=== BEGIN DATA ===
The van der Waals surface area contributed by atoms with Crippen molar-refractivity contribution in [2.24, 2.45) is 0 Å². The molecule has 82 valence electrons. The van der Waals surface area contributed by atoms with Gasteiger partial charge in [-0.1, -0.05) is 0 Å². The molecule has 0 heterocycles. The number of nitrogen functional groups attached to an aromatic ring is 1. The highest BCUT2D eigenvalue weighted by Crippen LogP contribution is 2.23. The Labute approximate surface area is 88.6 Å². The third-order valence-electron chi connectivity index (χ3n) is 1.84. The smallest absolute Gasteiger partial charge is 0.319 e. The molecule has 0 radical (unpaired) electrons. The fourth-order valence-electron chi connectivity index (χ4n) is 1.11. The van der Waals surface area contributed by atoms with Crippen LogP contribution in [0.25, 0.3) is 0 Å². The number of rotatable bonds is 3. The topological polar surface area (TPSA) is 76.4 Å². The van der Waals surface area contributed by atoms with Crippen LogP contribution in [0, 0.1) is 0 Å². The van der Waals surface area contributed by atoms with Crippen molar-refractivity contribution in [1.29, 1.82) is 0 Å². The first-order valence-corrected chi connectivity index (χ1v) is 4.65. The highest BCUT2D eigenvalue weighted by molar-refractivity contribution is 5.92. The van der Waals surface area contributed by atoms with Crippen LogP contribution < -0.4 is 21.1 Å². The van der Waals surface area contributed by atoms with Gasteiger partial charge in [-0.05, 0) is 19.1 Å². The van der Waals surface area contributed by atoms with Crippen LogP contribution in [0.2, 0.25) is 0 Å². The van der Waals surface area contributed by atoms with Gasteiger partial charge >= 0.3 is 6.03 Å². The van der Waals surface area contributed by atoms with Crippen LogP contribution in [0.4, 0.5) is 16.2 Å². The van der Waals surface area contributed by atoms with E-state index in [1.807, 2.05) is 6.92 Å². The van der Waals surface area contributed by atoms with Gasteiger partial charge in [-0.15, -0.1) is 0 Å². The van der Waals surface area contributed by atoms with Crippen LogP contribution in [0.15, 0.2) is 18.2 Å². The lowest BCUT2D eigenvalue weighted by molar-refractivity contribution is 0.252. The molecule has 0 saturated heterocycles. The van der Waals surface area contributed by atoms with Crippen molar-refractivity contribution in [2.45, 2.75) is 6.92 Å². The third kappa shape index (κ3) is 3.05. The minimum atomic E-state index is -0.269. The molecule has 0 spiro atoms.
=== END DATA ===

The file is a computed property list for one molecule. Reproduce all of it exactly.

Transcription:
The van der Waals surface area contributed by atoms with Crippen molar-refractivity contribution in [2.24, 2.45) is 0 Å². The molecule has 82 valence electrons. The van der Waals surface area contributed by atoms with Gasteiger partial charge in [-0.1, -0.05) is 0 Å². The molecule has 0 heterocycles. The number of nitrogen functional groups attached to an aromatic ring is 1. The highest BCUT2D eigenvalue weighted by Crippen LogP contribution is 2.23. The Labute approximate surface area is 88.6 Å². The third-order valence-electron chi connectivity index (χ3n) is 1.84. The smallest absolute Gasteiger partial charge is 0.319 e. The molecule has 0 radical (unpaired) electrons. The fourth-order valence-electron chi connectivity index (χ4n) is 1.11. The van der Waals surface area contributed by atoms with Crippen LogP contribution in [0.25, 0.3) is 0 Å². The number of rotatable bonds is 3. The topological polar surface area (TPSA) is 76.4 Å². The van der Waals surface area contributed by atoms with Crippen LogP contribution in [0, 0.1) is 0 Å². The van der Waals surface area contributed by atoms with Crippen molar-refractivity contribution in [1.29, 1.82) is 0 Å². The first-order valence-corrected chi connectivity index (χ1v) is 4.65. The highest BCUT2D eigenvalue weighted by molar-refractivity contribution is 5.92. The van der Waals surface area contributed by atoms with Crippen LogP contribution < -0.4 is 21.1 Å². The van der Waals surface area contributed by atoms with Gasteiger partial charge in [-0.05, 0) is 19.1 Å². The van der Waals surface area contributed by atoms with Crippen LogP contribution in [0.2, 0.25) is 0 Å². The van der Waals surface area contributed by atoms with Gasteiger partial charge >= 0.3 is 6.03 Å². The van der Waals surface area contributed by atoms with Crippen LogP contribution in [0.4, 0.5) is 16.2 Å². The van der Waals surface area contributed by atoms with E-state index in [1.807, 2.05) is 6.92 Å². The van der Waals surface area contributed by atoms with Gasteiger partial charge in [-0.15, -0.1) is 0 Å². The van der Waals surface area contributed by atoms with Crippen LogP contribution in [0.15, 0.2) is 18.2 Å². The lowest BCUT2D eigenvalue weighted by molar-refractivity contribution is 0.252. The molecule has 0 saturated heterocycles. The van der Waals surface area contributed by atoms with Crippen molar-refractivity contribution in [2.45, 2.75) is 6.92 Å². The third kappa shape index (κ3) is 3.05. The minimum atomic E-state index is -0.269. The molecule has 0 spiro atoms.